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A Chink in the Armor?

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by Price
February 27, 2018

By Mark Gibson

Bank of America’s recently announced changes to its basic checking account have caused a firestorm of comment, mainly regarding its possible abandonment of the lower end of the mass market.

But how should we translate this move from a strategic standpoint?

Why did Bank of America do it, and what does it mean for the rest of the industry?

Contrary to the media hype, Bank of America hasn’t turned its back on Middle America. It still has one of the largest branch and ATM franchise in the country. Some think it’s the closest America has to a “national bank.”  (Wells and Chase could contest this since they both have more branches.) But there are two important facts that have been lost in this discussion:

  1. The product being discontinued wasn’t even free. The customer needed to meet stipulations, including not visiting a branch, in order to avoid the $8.95 monthly service charge.
  2. This move supports the bank’s differentiation strategy, which is one of convenience and digital supremacy, not price.

Put another way, when you have one of the largest branch networks and consistently rank at the top of the pack for brand and technology, you don’t have to have the lowest price. The fact that Bank of America isn’t offering free checking doesn’t mean that it has abandoned any part of the market—it is merely an accurate reflection of the bank’s strategy.

As an aside, doing so doesn’t come without a certain public relations and financial cost. As reported by numerous news outlets, including the Wall Street Journal, the move infuriated longtime Bank of America customers at all balance levels, inciting what I would call righteous indignation. But although customers may say things like, “I can’t believe you would do such a thing to poor helpless people! I’m taking my money elsewhere!” Bank of America likely anticipated that this negative reaction would be brief and manageable. It would seem that they calculated that the negative repercussions would be small.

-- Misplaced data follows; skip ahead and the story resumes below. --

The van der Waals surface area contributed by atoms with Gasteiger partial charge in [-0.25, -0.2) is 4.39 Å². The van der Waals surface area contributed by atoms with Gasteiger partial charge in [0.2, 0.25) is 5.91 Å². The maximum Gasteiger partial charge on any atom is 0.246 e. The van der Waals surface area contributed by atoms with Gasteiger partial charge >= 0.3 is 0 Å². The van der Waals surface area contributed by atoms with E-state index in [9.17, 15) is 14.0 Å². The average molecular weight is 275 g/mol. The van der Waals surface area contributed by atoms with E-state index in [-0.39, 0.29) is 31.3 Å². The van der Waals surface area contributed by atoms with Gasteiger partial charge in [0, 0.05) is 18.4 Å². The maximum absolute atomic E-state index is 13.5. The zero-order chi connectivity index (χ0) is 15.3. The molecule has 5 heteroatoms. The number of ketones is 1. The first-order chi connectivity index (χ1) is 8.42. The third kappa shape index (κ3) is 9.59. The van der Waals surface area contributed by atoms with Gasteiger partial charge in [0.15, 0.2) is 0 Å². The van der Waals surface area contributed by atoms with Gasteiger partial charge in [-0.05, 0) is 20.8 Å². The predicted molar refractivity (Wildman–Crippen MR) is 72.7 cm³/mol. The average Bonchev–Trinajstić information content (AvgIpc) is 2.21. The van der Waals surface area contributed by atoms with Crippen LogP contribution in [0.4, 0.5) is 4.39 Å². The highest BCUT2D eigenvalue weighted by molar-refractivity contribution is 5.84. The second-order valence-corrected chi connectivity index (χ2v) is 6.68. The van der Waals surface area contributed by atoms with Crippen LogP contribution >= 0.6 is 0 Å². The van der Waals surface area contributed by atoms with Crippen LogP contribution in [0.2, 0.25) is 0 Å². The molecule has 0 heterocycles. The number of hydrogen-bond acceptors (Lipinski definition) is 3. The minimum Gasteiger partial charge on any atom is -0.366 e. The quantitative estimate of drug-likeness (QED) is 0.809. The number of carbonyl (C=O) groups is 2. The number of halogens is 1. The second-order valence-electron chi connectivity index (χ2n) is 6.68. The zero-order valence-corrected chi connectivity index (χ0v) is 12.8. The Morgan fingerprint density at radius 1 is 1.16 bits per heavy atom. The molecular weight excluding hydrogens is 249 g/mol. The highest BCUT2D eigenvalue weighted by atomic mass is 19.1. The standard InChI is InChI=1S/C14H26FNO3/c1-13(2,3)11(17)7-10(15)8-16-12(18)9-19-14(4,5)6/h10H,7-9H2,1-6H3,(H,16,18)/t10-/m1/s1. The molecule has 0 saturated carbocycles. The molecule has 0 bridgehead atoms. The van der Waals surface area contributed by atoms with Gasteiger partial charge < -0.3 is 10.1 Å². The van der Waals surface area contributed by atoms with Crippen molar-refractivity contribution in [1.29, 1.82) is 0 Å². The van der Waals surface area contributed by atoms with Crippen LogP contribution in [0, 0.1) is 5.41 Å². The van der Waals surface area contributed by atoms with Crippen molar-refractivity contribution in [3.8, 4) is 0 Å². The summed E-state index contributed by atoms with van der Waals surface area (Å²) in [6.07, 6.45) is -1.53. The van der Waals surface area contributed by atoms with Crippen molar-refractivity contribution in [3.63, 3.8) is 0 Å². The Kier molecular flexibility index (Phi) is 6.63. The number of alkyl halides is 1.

And they are probably right.

So, what about the rest of us?

What opportunities does this provide to other banks?

To answer that, first consider what you’re up against:

  • The reaction to Bank of America’s changes to its checking account pricing reflects how powerful its franchise and value proposition are in the U.S.
  • Bank of America is betting that customers with balances smaller than $1500 will be willing to pay $12 a month for the benefit of branches and ATMs on every corner and leading-edge mobile banking.
  • There’s abundant research showing that millennials (and likely the Gen Zs behind them) flock to Bank of America in droves because of its omnipresence and technology.

These assumptions, however, underscore a strategic opportunity that exists for America’s smaller regional and community banks. As national and large regional banks maintain substantial footholds based on convenience, technology, and scale, other powerful and attractive value propositions remain available for the taking.

For instance, commercial clients don’t care about branch convenience. They want an experienced knowledgeable banker who is accessible, responsive, and flexible in dealing with issues—and more importantly, capitalizing on opportunities that arise.

Smaller businesses may need to visit the branch, depending on the type of business. But what is far more important to a small business owner is having a banker who knows them and their business—one who is watching out for them with regard to funds availability and problem resolution.

What every good retail banker knows.

There is a significant proportion of consumers at all income and age levels who value personal service, attention, and flexibility—even above technology and convenience.

Some banks translate that into “free checking,” which is a benefit to consumers if they don’t have to worry about monitoring bank rules and stipulations to avoid nuisance fees.

Other banks take more of a “private banking” approach, emphasizing a high level of personal attention and customization.

There are myriads of other value propositions between those two ends of the spectrum—each with the potential to attract certain customer segments, form the basis of a differentiation strategy, and support robust revenue growth.

The recent Bank of America move is a supreme wake-up call for smaller banks. Yes, small banks do still have an important place in the world, and all they need to do is define (or perhaps refine) and communicate their value proposition in order to reap the benefits.

Mark Gibson is senior consultant at Capital Performance Group1, a strategic consulting firm that provides advisory, planning, analytic, and project management services to the financial services industry.

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